When I mentioned that I was reading Mozart: The Reign of Love by Jan Swafford, I wrote that I hoped Swafford would cover the composer's ties to the Freemasons. It's an excellent book, required reading if you are interested in classical music. But I wanted to specifically mention that I've already read a lot about Mozart and the Freemasons, and Swafford hasn't even gotten yet to The Magic Flute, which Swafford argues is maybe Mozart's best opera.
Swafford goes into quite a bit of detail about Freemasons and Mozart's decision to join a local lodge. He also describes the Illuminati and shows that quite a few local Illuminati were Mozart's friends. (Mozart did not get heavily involved in Illuminati doings, but as Swafford shows, Mozart didn't really devote much time to anything, other than making sure he had a good time and writing music at an astounding pace until he died young at age 35.)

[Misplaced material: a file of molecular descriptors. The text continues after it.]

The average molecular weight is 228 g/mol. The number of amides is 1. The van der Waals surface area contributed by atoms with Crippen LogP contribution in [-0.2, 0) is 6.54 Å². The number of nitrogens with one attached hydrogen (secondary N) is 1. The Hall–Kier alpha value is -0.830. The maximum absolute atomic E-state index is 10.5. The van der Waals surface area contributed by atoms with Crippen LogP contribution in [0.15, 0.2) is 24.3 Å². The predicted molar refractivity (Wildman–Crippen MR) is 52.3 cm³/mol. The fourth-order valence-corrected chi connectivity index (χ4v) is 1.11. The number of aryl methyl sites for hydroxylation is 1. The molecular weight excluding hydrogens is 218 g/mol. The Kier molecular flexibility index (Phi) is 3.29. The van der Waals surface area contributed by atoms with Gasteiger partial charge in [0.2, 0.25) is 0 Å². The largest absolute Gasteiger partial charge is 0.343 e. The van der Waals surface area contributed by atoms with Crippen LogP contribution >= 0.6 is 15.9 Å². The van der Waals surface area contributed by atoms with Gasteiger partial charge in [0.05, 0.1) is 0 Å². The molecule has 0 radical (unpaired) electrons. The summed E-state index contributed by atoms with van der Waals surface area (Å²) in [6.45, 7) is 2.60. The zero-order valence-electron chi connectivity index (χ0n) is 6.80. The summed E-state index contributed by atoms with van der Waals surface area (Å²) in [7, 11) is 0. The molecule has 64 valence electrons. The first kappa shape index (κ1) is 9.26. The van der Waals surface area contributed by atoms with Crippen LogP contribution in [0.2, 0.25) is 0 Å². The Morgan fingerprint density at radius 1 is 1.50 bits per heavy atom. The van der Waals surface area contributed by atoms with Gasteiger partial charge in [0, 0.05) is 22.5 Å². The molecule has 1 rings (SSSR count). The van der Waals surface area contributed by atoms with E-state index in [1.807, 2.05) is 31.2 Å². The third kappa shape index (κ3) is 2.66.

Swafford devotes a lot of time to discussing Mozart's masterpieces (there were a lot of them) and so naturally, there is quite a lot devoted to the six "Haydn" string quartets.
After discussing the first five, Swafford comes to the Quartet in C Major No. 19, e.g. "Dissonance." which Swafford says is "one of the sui generis moments of his creative life."
Swafford explains that Mozart begins with a section that was (particularly for the time) harmonically daring and says that in the beginning of the piece, Mozart is going "from darkness and uncertainty to light and certainty. It is perhaps germane that when he wrote the piece, Mozart had just become a Mason. In the future, some would see here an evocation of the order's initiation ceremony, which begins in blindfolded darkness. When the blindfold is taken away and the initiate is stunned by the light, he has symbolically journeyed from ignorance to enlightenment."
The footnote for this passage cites a book called The Magic Flute Unveiled by Jacques Chailly, which sounds interesting.
I've been listening to a lot of Mozart as I read the book (Swafford does a fine job of pointing to lesser known works that are just as good as the greatest hits) and I expect to listen to the Haydn quartets as much as I can over the holiday weekend.